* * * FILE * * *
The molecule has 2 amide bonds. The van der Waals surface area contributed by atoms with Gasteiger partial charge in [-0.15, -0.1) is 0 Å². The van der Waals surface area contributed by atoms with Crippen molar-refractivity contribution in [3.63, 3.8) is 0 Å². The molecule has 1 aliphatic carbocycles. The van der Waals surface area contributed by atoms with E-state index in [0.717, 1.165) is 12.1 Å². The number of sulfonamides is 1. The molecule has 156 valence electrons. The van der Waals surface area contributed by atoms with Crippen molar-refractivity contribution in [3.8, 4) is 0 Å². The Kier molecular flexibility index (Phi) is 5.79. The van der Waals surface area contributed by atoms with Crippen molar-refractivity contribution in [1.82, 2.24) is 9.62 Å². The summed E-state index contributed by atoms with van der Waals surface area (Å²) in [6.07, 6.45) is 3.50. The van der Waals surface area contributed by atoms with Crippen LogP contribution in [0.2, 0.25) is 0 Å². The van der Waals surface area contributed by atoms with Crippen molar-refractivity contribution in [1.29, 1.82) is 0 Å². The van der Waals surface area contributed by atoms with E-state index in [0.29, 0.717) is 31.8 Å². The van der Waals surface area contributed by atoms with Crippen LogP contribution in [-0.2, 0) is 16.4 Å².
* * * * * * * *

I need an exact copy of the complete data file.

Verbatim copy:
The molecule has 2 amide bonds. The van der Waals surface area contributed by atoms with Gasteiger partial charge in [-0.15, -0.1) is 0 Å². The van der Waals surface area contributed by atoms with Crippen molar-refractivity contribution in [3.63, 3.8) is 0 Å². The molecule has 1 aliphatic carbocycles. The van der Waals surface area contributed by atoms with E-state index in [0.717, 1.165) is 12.1 Å². The number of sulfonamides is 1. The molecule has 156 valence electrons. The van der Waals surface area contributed by atoms with Crippen molar-refractivity contribution in [3.8, 4) is 0 Å². The Kier molecular flexibility index (Phi) is 5.79. The van der Waals surface area contributed by atoms with Crippen molar-refractivity contribution in [1.82, 2.24) is 9.62 Å². The summed E-state index contributed by atoms with van der Waals surface area (Å²) in [6.07, 6.45) is 3.50. The van der Waals surface area contributed by atoms with Crippen LogP contribution in [0.2, 0.25) is 0 Å². The van der Waals surface area contributed by atoms with Crippen molar-refractivity contribution in [1.29, 1.82) is 0 Å². The van der Waals surface area contributed by atoms with E-state index in [0.29, 0.717) is 31.8 Å². The van der Waals surface area contributed by atoms with Crippen LogP contribution in [-0.2, 0) is 16.4 Å².